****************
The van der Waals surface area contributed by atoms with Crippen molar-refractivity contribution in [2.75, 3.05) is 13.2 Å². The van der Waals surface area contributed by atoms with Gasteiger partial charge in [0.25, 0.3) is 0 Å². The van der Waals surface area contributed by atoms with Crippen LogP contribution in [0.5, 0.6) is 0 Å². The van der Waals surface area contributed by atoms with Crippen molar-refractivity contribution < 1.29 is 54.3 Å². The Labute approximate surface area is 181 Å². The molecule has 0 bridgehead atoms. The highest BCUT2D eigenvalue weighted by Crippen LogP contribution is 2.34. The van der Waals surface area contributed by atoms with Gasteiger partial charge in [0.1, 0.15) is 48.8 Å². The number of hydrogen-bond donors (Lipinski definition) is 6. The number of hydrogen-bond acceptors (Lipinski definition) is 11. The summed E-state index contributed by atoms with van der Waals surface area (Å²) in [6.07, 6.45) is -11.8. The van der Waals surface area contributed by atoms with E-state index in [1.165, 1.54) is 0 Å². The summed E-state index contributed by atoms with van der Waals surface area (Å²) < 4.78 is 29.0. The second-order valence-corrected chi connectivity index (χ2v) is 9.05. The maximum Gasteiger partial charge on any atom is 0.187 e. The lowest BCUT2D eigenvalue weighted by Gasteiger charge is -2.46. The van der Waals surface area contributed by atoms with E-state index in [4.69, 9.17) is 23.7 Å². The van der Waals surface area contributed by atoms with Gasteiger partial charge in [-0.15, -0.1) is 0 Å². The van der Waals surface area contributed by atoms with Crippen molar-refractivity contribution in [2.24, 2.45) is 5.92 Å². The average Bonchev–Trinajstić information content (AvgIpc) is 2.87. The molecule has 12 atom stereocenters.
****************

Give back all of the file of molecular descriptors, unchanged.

The van der Waals surface area contributed by atoms with Crippen molar-refractivity contribution in [2.75, 3.05) is 13.2 Å². The van der Waals surface area contributed by atoms with Gasteiger partial charge in [0.25, 0.3) is 0 Å². The van der Waals surface area contributed by atoms with Crippen LogP contribution in [0.5, 0.6) is 0 Å². The van der Waals surface area contributed by atoms with Crippen molar-refractivity contribution < 1.29 is 54.3 Å². The Labute approximate surface area is 181 Å². The molecule has 0 bridgehead atoms. The highest BCUT2D eigenvalue weighted by Crippen LogP contribution is 2.34. The van der Waals surface area contributed by atoms with Gasteiger partial charge in [0.1, 0.15) is 48.8 Å². The number of hydrogen-bond donors (Lipinski definition) is 6. The number of hydrogen-bond acceptors (Lipinski definition) is 11. The summed E-state index contributed by atoms with van der Waals surface area (Å²) in [6.07, 6.45) is -11.8. The van der Waals surface area contributed by atoms with E-state index in [1.165, 1.54) is 0 Å². The summed E-state index contributed by atoms with van der Waals surface area (Å²) < 4.78 is 29.0. The second-order valence-corrected chi connectivity index (χ2v) is 9.05. The maximum Gasteiger partial charge on any atom is 0.187 e. The lowest BCUT2D eigenvalue weighted by Gasteiger charge is -2.46. The van der Waals surface area contributed by atoms with E-state index in [4.69, 9.17) is 23.7 Å². The van der Waals surface area contributed by atoms with Gasteiger partial charge in [-0.15, -0.1) is 0 Å². The van der Waals surface area contributed by atoms with Crippen molar-refractivity contribution in [2.24, 2.45) is 5.92 Å². The average Bonchev–Trinajstić information content (AvgIpc) is 2.87. The molecule has 12 atom stereocenters.